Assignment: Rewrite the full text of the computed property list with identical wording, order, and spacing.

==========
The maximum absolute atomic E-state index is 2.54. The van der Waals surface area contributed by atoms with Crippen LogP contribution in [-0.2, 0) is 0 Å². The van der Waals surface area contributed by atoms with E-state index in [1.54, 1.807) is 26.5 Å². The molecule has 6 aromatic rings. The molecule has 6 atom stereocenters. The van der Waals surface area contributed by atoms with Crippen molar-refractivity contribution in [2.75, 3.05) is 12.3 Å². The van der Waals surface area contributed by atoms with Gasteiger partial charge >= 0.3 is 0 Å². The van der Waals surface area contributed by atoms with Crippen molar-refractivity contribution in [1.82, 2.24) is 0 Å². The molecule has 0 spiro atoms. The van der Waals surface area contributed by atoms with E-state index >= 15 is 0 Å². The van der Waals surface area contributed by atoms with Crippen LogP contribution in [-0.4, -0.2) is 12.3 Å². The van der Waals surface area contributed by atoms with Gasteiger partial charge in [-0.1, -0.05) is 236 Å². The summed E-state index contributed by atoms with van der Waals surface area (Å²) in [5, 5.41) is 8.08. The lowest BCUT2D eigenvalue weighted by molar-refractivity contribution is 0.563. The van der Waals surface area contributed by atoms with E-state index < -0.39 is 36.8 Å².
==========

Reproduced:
The maximum absolute atomic E-state index is 2.54. The van der Waals surface area contributed by atoms with Crippen LogP contribution in [-0.2, 0) is 0 Å². The van der Waals surface area contributed by atoms with E-state index in [1.54, 1.807) is 26.5 Å². The molecule has 6 aromatic rings. The molecule has 6 atom stereocenters. The van der Waals surface area contributed by atoms with Crippen molar-refractivity contribution in [2.75, 3.05) is 12.3 Å². The van der Waals surface area contributed by atoms with Gasteiger partial charge >= 0.3 is 0 Å². The van der Waals surface area contributed by atoms with Crippen molar-refractivity contribution in [1.82, 2.24) is 0 Å². The molecule has 0 spiro atoms. The van der Waals surface area contributed by atoms with E-state index >= 15 is 0 Å². The van der Waals surface area contributed by atoms with Crippen LogP contribution in [-0.4, -0.2) is 12.3 Å². The van der Waals surface area contributed by atoms with Gasteiger partial charge in [-0.1, -0.05) is 236 Å². The summed E-state index contributed by atoms with van der Waals surface area (Å²) in [5, 5.41) is 8.08. The lowest BCUT2D eigenvalue weighted by molar-refractivity contribution is 0.563. The van der Waals surface area contributed by atoms with E-state index < -0.39 is 36.8 Å².